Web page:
Research by Spiegel and NDR: Mechanically sep...
Research by Spiegel and NDR

Mechanically separated meat in sausage?

Imago / Westend61
Not visible to the naked eye: Is there mechanically separated meat in the poultry sausage?
Not visible to the naked eye: Is there mechanically separated meat in the poultry sausage?

GERMANY, Frankfurt. Once again, the meat industry is facing accusations in the media in Germany. The accusation: meat product producers mixed inferior mechanically separated meat in their poultry sausage without labeling it and thus deceived consumers.

The accusations - which have been readily taken up by the popular media in Germany on a broad front - are based on joint research by the German magazine "Spiegel" and by the German broadcast producer Norddeutscher Rundfunk (NDR).

New detection method

The journalists explain how a new examination method now makes it possible to detect cartilage from intervertebral discs in the product. According to the scientists from Bremerhaven, the detection of the collagen type II alpha 1 points to the use of chicken separator meat. According to Spiegel and NDR, of the 30 cold cuts samples examined, nine proved positive, including well-known brand names such as Gutfried, Edeka Bio and Rewe Beste Wahl. No reference to mechanically separated meat had been made in the ingredient lists.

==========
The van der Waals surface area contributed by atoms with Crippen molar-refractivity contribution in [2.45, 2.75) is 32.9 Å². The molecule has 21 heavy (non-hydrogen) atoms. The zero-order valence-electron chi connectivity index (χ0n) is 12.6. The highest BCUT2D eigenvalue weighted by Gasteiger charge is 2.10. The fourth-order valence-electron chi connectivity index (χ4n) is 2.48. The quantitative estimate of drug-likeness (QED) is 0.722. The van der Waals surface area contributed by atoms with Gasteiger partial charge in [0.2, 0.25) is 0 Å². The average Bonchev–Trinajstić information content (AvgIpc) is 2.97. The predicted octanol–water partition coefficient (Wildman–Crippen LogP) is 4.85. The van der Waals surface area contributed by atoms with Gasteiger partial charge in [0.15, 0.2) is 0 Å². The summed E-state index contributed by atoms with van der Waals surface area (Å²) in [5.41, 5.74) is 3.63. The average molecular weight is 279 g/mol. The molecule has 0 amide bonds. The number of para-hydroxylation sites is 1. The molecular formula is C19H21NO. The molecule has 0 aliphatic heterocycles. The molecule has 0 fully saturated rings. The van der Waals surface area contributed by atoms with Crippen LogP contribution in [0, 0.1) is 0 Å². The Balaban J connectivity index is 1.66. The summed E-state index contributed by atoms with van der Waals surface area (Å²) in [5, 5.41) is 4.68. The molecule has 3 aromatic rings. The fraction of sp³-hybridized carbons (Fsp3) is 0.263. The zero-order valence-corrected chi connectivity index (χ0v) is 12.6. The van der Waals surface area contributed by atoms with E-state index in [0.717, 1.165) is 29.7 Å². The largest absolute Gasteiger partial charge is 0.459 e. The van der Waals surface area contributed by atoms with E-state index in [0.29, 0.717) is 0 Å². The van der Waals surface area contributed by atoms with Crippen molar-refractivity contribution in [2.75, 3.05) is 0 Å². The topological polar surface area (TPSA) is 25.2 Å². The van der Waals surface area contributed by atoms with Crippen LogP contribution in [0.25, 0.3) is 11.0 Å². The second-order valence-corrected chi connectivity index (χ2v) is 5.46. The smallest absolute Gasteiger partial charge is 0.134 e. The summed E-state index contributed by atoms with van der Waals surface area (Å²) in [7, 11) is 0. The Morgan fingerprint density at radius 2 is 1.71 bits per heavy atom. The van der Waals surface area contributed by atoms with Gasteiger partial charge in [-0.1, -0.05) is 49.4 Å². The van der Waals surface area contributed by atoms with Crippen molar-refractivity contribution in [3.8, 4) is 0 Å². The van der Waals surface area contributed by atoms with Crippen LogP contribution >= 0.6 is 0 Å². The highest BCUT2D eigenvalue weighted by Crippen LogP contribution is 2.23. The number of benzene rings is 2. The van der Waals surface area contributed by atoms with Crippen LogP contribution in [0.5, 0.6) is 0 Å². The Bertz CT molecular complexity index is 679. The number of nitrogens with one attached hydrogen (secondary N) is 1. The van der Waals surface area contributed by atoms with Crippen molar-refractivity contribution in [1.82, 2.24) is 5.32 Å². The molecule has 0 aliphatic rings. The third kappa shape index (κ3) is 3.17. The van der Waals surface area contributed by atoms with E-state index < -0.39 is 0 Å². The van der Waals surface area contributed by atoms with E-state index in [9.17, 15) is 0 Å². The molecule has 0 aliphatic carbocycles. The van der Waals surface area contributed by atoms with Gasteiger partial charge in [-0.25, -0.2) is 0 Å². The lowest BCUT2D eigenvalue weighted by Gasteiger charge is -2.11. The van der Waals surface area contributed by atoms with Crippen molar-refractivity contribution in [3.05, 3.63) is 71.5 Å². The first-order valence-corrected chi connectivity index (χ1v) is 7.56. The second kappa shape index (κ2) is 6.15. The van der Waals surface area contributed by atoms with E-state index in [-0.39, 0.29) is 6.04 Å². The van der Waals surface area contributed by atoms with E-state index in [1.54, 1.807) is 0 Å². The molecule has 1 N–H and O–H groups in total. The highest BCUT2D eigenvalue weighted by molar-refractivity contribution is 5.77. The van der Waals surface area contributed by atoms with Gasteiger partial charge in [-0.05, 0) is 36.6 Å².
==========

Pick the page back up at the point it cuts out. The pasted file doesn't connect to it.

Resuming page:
Dr. Dieter Stanislawski from the SL Stanlab laboratory in Hanover (Germany) is somewhat more cautious in his assessment of the new test method: "It is certainly helpful work," the expert states. The veterinarian does not want to subscribe to the fact that little cartilage or bone tissue is introduced into the product during normal cutting. After all, chickens are slaughtered very young, so that the skeleton is not yet completely ossified, but large parts still consist of cartilage. Thus, it is more likely that cartilage components are introduced into a poultry processing meat during today's highly mechanized cutting technology. According to Stanislawski, "for an optimal extraction process of processed meat, it is imperative to get the cartilage or bone components out of this processing process again by means of further measures within the plant (danger of foreign bodies)." This is common practice and has nothing to do with mechanically separated meat, clarifies the expert for bacteriology and food hygiene.

Not appropriate

Against this background, the new test method provides rather "a limited indication" that MSM was used. This makes it likely, he says, that the samples will not be properly evaluated and that the manufacturers will be falsely accused.

At any rate, that is exactly how Wiltmann and the Zur-Mühlen Group (ZMG) see it. Products of both manufacturers had been examined by the Bremerhaven scientists. In a joint statement, they contradict the accusations of having used mechanically separated meat in their poultry sausage products. In addition, they cast doubt on the detection method used. "We reject such baseless accusations and reserve the right to take further steps," the joint paper states.

Source:; SL Stanlab; Wiltmann; Zur Mühlen


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